A Day In My Life

Over the last (almost) year, I’ve had a number of people ask me what a regular day is like for me. It’s not an easy answer. First of all, there is no such thing as “regular” or “ordinary” in my job. Every day is different (one of the few things I truly love about the advertising world), so there’s no set pattern to easily relate to you.
Even where there is pattern, it’s high level: I get up, I get ready for work, I go to work, I work, I go home from work, I spend time with my family, I go to sleep. The details vary almost constantly, epecially with the “I work” part — in the 9 years I’ve been with this company, I’ve yet to have the same day twice.
And I’ll tell you — explaining all that ain’t easy. But I’m gonna try…
Now I should warn you: My life is pretty dull. There isn’t much to it. The part you see above is pretty accurate, except the “work” parts on weekends (it’s sometimes “I work a bit”, without the “getting ready” and “go to / go home” bit). I see three things throughout my week: My home, the back of Mark’s truck, and the office (although in the last week, we’ve now added “the back of a random cab” as a fourth item, as Mark can only drive me to work two days a week). That’s it. I’m lucky if I get out of town to see anything else, despite what you read on my blog or see on my Flickr feed.
I got the idea for this little project from a friend of mine, whose request was pretty simple: just some pictures of stuff I see. I turned it into: my day in pictures. Essentially, a day in the life of Geoff Sowrey. The idea, as it started, was pretty simple — I wanted to take a picture every five minutes. Didn’t matter what I was taking a picture of, only that it was of something in my vicinity: something I saw, something I was doing, something I was eating or drinking. The point was that it was my activity.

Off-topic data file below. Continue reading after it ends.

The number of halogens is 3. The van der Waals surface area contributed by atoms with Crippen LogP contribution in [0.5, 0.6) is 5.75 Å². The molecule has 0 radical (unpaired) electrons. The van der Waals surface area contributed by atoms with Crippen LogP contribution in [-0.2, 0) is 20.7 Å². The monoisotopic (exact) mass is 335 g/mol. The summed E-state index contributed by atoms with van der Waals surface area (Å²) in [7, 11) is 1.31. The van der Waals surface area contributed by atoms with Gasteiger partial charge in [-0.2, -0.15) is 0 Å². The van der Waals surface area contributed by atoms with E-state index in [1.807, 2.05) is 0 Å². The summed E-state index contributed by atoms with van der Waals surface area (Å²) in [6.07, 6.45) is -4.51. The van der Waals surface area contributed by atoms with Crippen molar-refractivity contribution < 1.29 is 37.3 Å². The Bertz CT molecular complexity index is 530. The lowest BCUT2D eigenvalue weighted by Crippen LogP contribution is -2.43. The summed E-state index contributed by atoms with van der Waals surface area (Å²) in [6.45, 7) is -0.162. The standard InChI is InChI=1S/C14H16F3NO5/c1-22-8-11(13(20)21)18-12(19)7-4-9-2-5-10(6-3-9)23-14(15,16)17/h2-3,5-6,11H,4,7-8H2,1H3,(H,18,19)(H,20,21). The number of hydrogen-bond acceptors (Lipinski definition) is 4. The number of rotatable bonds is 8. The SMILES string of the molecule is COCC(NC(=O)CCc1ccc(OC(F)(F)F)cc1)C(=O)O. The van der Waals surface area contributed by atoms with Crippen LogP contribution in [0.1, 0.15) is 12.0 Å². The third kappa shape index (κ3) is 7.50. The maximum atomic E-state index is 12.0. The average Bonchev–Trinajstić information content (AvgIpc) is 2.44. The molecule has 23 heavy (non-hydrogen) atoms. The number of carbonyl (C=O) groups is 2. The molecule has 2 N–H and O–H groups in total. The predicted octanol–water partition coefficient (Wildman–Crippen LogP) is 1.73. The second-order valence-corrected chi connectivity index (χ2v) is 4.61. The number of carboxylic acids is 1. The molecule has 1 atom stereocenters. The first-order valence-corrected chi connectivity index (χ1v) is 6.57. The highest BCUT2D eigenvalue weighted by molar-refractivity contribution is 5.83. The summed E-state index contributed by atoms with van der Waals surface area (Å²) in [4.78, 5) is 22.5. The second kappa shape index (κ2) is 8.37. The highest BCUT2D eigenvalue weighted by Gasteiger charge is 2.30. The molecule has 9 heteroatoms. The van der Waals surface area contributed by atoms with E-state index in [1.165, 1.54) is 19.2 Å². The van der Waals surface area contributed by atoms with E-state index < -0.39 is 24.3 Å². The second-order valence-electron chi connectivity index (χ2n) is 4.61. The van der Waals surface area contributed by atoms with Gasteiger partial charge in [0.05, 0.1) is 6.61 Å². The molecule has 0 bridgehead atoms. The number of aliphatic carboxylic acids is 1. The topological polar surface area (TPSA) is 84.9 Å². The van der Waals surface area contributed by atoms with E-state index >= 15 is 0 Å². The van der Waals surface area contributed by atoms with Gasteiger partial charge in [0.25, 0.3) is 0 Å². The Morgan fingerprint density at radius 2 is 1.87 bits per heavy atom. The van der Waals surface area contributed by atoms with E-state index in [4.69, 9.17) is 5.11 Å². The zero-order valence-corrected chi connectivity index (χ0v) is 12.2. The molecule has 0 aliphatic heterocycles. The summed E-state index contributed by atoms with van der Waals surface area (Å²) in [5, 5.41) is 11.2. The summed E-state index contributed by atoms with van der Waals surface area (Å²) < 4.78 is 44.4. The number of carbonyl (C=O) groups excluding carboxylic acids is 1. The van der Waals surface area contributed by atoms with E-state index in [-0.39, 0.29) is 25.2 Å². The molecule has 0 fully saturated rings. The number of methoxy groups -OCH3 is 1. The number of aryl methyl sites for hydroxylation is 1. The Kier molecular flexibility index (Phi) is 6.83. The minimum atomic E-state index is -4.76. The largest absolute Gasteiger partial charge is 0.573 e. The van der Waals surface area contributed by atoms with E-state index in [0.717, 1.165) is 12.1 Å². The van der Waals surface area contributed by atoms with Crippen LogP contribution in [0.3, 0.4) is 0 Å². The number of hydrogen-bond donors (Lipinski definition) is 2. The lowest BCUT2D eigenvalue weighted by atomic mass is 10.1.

I held to the plan pretty well for the first few hours, but it started to break down when I got deeper into my work (it happens easily when I’m trying to solve problems) or got into private discussions (I left the camera behind). And as it was a Friday, a few of us ended up at Rock ‘n Roll Pollo … and I kinda forgot entirely. So there’s a number of gaps. In the 15 hours I was awake, I should have amassed 180 pictures — I have only 115. It’s not complete, but I think it’s representative.
So yes, this is … well, not the most riveting reading. (But then, if you’re been reading my blogs, you already know I’m not Dave Barry.) But on the bright side, it’s also image-based, so it’s not like you have to read Aleksandr Solzhenitsyn.
The pictures are included here, but Flickr limits 100 outbound images for sets, so if you want to see everything, I suggest checking out the entire set on Flickr.

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